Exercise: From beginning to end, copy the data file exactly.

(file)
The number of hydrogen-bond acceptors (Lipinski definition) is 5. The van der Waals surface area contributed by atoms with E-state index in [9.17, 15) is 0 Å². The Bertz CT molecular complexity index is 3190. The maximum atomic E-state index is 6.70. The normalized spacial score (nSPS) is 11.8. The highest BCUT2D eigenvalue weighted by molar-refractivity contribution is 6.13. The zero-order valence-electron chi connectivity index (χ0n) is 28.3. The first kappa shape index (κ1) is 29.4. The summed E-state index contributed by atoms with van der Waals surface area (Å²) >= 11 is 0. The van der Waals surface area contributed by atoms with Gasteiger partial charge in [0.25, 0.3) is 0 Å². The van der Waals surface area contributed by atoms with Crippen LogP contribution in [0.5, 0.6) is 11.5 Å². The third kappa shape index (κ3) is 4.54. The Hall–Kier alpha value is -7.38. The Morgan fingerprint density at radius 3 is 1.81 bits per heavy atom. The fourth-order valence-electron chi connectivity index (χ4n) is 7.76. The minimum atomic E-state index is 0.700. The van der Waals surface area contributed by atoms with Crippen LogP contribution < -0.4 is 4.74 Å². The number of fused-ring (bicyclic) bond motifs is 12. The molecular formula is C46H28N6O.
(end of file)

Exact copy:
The number of hydrogen-bond acceptors (Lipinski definition) is 5. The van der Waals surface area contributed by atoms with E-state index in [9.17, 15) is 0 Å². The Bertz CT molecular complexity index is 3190. The maximum atomic E-state index is 6.70. The normalized spacial score (nSPS) is 11.8. The highest BCUT2D eigenvalue weighted by molar-refractivity contribution is 6.13. The zero-order valence-electron chi connectivity index (χ0n) is 28.3. The first kappa shape index (κ1) is 29.4. The summed E-state index contributed by atoms with van der Waals surface area (Å²) >= 11 is 0. The van der Waals surface area contributed by atoms with Gasteiger partial charge in [0.25, 0.3) is 0 Å². The van der Waals surface area contributed by atoms with Crippen LogP contribution in [0.5, 0.6) is 11.5 Å². The third kappa shape index (κ3) is 4.54. The Hall–Kier alpha value is -7.38. The Morgan fingerprint density at radius 3 is 1.81 bits per heavy atom. The fourth-order valence-electron chi connectivity index (χ4n) is 7.76. The minimum atomic E-state index is 0.700. The van der Waals surface area contributed by atoms with Crippen LogP contribution < -0.4 is 4.74 Å². The number of fused-ring (bicyclic) bond motifs is 12. The molecular formula is C46H28N6O.